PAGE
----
Stacey Ballis

Fritters. The answer is fritters.

Stacey Ballis
February 27, 2019

I am a leftovers enthusiast. I will always take things home from restaurants, and I am not above taking your leftovers if you don’t want them. I will often make extras of things at home just so I have leftovers. And while I don’t mind simply reheating and eating things in their original state, nothing is more satisfying to me than making something new and newly delicious by using leftovers as an ingredient.

Leftovers can easily be added to salads, or stir-frys, or dropped into omelets and quiches, or even turned into casseroles. But my favorite thing to do with last night’s dinner is to make fritters.

Fritters are basically little fried pancakes. They can be made out of vegetables, meats, grains, pasta, or any combination thereof. They can be simple, just chopped, seasoned, mixed with egg and flour, and fried. Or you can get fancy adding cheeses and herbs or spices. You can go basic or international. But they are a great ratio to keep in your back pocket, because a fritter can go anywhere. Swap them out for hashed browns or toast at breakfast. Sub them for the base of a Benedict at brunch. Serve them with a salad at lunchtime, or as a snack during cocktails, or on the side of the protein of your choice at dinner.

WATCH: 4 Uses For Leftover Rice

Make them sweet with things like sweet potato or butternut squash, add a bit of cinnamon or nutmeg and sprinkle with powdered sugar and serve with ice cream for a dessert fritter. Make them small for one-bite canapes. They freeze pretty well and can be re-crisped in the oven. You can even make them gluten-free by swapping out the flour with an equal amount of either oat flour or chickpea flour. Keep them vegetarian or even vegan or make them more like a croqueta with the addition of ham or bacon. Use up the last bits of a charcuterie platter and veggie tray in one fell swoop.

And which is better, it is practically not a recipe, but more of a ratio.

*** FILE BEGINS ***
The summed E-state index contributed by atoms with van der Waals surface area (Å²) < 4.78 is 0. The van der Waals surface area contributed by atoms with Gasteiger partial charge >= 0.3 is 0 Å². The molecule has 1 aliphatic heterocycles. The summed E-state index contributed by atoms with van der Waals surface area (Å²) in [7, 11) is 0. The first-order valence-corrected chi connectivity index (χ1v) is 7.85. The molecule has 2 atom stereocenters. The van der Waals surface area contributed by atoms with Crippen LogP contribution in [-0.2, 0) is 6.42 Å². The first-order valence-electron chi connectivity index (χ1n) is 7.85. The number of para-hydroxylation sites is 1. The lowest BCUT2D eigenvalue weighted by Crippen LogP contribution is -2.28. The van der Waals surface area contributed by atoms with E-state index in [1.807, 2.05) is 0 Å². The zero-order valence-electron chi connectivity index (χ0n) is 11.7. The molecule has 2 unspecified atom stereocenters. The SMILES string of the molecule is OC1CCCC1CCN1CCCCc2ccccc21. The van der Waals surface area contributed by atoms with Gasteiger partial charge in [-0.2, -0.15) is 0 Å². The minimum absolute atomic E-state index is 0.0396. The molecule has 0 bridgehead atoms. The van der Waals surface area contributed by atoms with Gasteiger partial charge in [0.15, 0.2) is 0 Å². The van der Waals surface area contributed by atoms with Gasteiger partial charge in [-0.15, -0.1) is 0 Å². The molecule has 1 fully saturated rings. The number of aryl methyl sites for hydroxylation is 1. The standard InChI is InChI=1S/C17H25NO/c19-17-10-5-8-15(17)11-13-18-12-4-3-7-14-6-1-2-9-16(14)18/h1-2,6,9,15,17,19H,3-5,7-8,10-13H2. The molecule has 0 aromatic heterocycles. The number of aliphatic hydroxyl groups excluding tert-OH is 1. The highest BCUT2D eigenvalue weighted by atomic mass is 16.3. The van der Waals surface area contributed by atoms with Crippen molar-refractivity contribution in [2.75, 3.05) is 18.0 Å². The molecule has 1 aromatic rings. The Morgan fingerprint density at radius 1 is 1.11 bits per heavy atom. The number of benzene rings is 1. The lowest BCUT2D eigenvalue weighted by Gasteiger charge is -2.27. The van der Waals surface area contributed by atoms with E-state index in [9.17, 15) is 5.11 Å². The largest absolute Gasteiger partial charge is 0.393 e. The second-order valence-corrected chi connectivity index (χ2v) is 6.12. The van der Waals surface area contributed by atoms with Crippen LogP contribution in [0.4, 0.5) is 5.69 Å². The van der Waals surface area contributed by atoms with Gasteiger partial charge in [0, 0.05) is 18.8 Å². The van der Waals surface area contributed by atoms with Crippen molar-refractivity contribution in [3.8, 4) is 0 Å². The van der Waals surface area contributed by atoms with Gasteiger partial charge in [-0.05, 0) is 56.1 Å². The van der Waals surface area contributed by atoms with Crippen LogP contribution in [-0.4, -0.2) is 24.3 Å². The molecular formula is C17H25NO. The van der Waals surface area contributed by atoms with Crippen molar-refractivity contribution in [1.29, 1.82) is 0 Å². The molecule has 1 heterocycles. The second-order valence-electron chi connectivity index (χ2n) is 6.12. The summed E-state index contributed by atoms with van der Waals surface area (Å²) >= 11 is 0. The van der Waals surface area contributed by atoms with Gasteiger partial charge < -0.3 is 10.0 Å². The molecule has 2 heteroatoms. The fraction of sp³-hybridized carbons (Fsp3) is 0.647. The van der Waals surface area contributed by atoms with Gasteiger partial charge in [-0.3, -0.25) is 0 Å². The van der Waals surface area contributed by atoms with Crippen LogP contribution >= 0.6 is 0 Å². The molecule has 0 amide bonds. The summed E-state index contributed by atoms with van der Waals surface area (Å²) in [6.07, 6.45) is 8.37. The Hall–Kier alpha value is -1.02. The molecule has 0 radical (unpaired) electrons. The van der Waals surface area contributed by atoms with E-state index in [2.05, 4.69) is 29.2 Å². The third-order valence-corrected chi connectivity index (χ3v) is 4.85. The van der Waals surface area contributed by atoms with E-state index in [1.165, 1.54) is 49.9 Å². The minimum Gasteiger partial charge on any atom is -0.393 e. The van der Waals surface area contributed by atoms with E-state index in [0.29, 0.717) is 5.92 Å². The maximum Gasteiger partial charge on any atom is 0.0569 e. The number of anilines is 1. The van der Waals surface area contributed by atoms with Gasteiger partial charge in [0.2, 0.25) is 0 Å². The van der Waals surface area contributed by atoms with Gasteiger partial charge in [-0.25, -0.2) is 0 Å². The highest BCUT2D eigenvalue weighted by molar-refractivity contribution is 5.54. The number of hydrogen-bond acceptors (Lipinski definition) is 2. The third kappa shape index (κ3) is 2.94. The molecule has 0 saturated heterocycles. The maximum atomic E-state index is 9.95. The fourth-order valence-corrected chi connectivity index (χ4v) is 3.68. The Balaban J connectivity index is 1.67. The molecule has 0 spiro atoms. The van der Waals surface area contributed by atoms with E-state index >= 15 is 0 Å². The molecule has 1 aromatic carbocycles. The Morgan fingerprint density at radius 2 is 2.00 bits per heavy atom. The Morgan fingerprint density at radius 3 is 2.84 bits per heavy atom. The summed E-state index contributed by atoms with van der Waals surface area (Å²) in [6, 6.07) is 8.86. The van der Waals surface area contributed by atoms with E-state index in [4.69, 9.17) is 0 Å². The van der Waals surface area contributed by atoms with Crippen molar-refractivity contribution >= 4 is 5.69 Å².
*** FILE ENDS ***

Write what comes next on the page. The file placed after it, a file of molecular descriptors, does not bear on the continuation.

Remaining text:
Stacey Ballis

For every cup and a half of leftovers, you will need one large egg and about a quarter cup of flour. Add more flour if the mixture seems too wet. Season well with salt and pepper, and any other spices you might want to add. Cover the bottom of a nonstick skillet with about a quarter inch of a neutral oil like canola over medium high heat. Scoop about a quarter cup of fritter mixture into the hot oil and press down to make a patty about a half-inch thick. Leave alone for about 2 minutes until the bottom has crisped and turned golden brown, then carefully turn over with a thin spatula to cook the other side about another two minutes. Cook in batches until you have used all the batter. Hold on a rack over a sheet pan in a 200-degree oven until you want to serve.

Stacey Ballis

Here are some frittering tips:

Chop everything to small dice so that the fritters stay together when frying, you are just adding enough egg and flour to barely coat the ingredients, and large chunks have a tendency to make the fritters fall apart.

This is specific to leftovers, so the presumption is that your vegetables are already cooked. If you have raw vegetables, steam them first, squeeze them as dry as possible, let them cool, and squeeze them to reduce the excess moisture as much as possible.

Chop any additions like fresh herbs as small as possible for better distribution, and grate things like fresh garlic, chile pepper or onion and squeeze excess moisture before adding.

Cheese is a great addition, depending on the type you use, you might want to reduce the amount of flour. If you have cheese in your fritters, especially softer cheeses, watch carefully while frying, as they can burn faster.

Some of my favorite combinations:

  • Rice pilaf, sweet corn, zucchini, chives
  • Broccoli, dill, feta, scallion
  • Butternut squash, grated apple, ginger
  • Ham, cheddar, onion, potato
  • Cauliflower, shallot, chile pepper, garam masala

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